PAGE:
The incidence of human immunodeficiency virus (HIV) in fetal cord samples utilized as serum supplements for in vitro fertilization Article

cited authors

  • Damewood, MD; Hesla, JS; Schlaff, WD; Hubbard, M; Repke, JT; Rock, JA

fiu authors


  • Prior to initiating routine fetal cord serum (FCS) supplementation in our in vitro laboratory, the incidence of HIV in 306 random fetal cord samples obtained at the Labor and Delivery Unit of the Johns Hopkins Hospital from July 1985 to January 1988 was determined from a crosssectional patient sample. Of 306 samples, 3 (0.98%) were positive for HIV, and confirmed by Western blot analysis, enzyme immunoassay (ELISA), a prevalence significantly higher than a national sample (0.012%). The use of FCS in this setting was determined to be an unacceptable risk to patients undergoing in vitro fertilization. The 90-day quarantine period for verification of HIV seronegativity applied to semen donors may not be applicable to FCS sampling. Patient risk may also increase with pooling of FCS samples prior to HIV testing. © 1990 Plenum Publishing Corporation.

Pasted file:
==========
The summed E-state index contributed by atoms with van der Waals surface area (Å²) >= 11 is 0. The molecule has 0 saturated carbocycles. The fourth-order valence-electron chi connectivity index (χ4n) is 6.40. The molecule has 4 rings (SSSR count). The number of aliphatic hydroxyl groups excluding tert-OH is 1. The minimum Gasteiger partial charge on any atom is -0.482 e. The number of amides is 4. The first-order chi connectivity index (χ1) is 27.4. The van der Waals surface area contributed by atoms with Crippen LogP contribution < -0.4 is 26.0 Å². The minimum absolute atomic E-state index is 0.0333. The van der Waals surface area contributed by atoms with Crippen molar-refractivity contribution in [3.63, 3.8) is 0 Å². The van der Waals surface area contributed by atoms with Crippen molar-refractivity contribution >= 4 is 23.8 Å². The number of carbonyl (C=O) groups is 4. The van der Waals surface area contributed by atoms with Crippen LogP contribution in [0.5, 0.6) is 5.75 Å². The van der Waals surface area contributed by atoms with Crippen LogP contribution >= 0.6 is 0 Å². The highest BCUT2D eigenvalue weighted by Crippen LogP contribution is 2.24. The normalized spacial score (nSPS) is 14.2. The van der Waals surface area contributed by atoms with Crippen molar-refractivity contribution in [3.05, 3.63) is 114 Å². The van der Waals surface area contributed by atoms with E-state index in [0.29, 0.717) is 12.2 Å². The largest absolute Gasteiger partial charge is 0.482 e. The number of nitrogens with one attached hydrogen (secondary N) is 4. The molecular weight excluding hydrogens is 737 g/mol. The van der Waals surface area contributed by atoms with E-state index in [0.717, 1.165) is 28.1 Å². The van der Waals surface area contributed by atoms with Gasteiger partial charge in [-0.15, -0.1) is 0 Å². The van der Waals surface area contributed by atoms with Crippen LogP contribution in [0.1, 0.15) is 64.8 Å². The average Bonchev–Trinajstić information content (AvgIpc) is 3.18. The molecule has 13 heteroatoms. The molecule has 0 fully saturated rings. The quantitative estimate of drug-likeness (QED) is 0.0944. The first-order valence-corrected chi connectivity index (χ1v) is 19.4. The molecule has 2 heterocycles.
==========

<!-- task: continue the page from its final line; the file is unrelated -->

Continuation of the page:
publication date

  • December 1, 1990

Digital Object Identifier (DOI)

start page

  • 365

end page

  • 366


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